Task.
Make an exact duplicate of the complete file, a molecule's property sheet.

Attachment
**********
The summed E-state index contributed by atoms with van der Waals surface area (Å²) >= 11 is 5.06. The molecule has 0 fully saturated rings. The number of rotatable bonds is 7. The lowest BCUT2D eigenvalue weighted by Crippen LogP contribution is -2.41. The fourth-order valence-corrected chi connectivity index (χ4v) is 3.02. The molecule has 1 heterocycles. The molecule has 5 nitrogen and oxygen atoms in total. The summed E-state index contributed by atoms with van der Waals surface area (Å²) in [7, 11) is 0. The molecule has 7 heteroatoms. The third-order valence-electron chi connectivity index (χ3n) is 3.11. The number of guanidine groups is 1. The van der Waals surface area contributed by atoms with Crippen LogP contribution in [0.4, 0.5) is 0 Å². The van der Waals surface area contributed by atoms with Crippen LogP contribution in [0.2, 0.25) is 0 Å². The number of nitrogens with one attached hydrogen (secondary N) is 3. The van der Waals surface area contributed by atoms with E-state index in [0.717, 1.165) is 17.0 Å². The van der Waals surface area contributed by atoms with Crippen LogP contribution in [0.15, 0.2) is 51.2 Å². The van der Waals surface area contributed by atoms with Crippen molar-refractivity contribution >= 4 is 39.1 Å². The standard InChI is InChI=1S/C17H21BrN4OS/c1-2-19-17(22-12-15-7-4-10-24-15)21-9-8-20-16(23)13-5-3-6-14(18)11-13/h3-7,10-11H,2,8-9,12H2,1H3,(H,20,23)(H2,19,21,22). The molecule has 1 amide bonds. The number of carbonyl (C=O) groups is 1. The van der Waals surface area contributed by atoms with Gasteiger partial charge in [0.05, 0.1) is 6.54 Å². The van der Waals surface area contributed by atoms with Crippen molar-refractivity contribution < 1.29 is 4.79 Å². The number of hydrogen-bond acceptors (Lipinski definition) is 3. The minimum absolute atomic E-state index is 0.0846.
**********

The summed E-state index contributed by atoms with van der Waals surface area (Å²) >= 11 is 5.06. The molecule has 0 fully saturated rings. The number of rotatable bonds is 7. The lowest BCUT2D eigenvalue weighted by Crippen LogP contribution is -2.41. The fourth-order valence-corrected chi connectivity index (χ4v) is 3.02. The molecule has 1 heterocycles. The molecule has 5 nitrogen and oxygen atoms in total. The summed E-state index contributed by atoms with van der Waals surface area (Å²) in [7, 11) is 0. The molecule has 7 heteroatoms. The third-order valence-electron chi connectivity index (χ3n) is 3.11. The number of guanidine groups is 1. The van der Waals surface area contributed by atoms with Crippen LogP contribution in [0.4, 0.5) is 0 Å². The van der Waals surface area contributed by atoms with Crippen LogP contribution in [0.2, 0.25) is 0 Å². The number of nitrogens with one attached hydrogen (secondary N) is 3. The van der Waals surface area contributed by atoms with E-state index in [0.717, 1.165) is 17.0 Å². The van der Waals surface area contributed by atoms with Crippen LogP contribution in [0.15, 0.2) is 51.2 Å². The van der Waals surface area contributed by atoms with Crippen molar-refractivity contribution >= 4 is 39.1 Å². The standard InChI is InChI=1S/C17H21BrN4OS/c1-2-19-17(22-12-15-7-4-10-24-15)21-9-8-20-16(23)13-5-3-6-14(18)11-13/h3-7,10-11H,2,8-9,12H2,1H3,(H,20,23)(H2,19,21,22). The molecule has 1 amide bonds. The number of carbonyl (C=O) groups is 1. The van der Waals surface area contributed by atoms with Gasteiger partial charge in [0.05, 0.1) is 6.54 Å². The van der Waals surface area contributed by atoms with Crippen molar-refractivity contribution < 1.29 is 4.79 Å². The number of hydrogen-bond acceptors (Lipinski definition) is 3. The minimum absolute atomic E-state index is 0.0846.